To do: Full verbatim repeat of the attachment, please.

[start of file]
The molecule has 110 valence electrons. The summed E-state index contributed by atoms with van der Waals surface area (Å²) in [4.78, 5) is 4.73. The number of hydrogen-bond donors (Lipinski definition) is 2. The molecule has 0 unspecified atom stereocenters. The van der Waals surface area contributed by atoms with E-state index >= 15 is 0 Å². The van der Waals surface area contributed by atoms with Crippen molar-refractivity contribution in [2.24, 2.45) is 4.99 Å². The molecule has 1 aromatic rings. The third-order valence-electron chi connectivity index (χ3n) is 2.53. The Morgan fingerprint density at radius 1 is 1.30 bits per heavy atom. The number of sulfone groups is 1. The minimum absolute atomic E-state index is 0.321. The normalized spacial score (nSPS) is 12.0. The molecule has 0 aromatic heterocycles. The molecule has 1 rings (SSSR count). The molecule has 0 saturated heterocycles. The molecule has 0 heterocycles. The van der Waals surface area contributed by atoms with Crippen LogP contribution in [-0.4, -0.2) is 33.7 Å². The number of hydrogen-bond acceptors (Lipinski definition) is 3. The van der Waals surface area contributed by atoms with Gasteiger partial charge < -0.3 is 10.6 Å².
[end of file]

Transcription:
The molecule has 110 valence electrons. The summed E-state index contributed by atoms with van der Waals surface area (Å²) in [4.78, 5) is 4.73. The number of hydrogen-bond donors (Lipinski definition) is 2. The molecule has 0 unspecified atom stereocenters. The van der Waals surface area contributed by atoms with E-state index >= 15 is 0 Å². The van der Waals surface area contributed by atoms with Crippen molar-refractivity contribution in [2.24, 2.45) is 4.99 Å². The molecule has 1 aromatic rings. The third-order valence-electron chi connectivity index (χ3n) is 2.53. The Morgan fingerprint density at radius 1 is 1.30 bits per heavy atom. The number of sulfone groups is 1. The minimum absolute atomic E-state index is 0.321. The normalized spacial score (nSPS) is 12.0. The molecule has 0 aromatic heterocycles. The molecule has 1 rings (SSSR count). The molecule has 0 saturated heterocycles. The molecule has 0 heterocycles. The van der Waals surface area contributed by atoms with Crippen LogP contribution in [-0.4, -0.2) is 33.7 Å². The number of hydrogen-bond acceptors (Lipinski definition) is 3. The van der Waals surface area contributed by atoms with Gasteiger partial charge < -0.3 is 10.6 Å².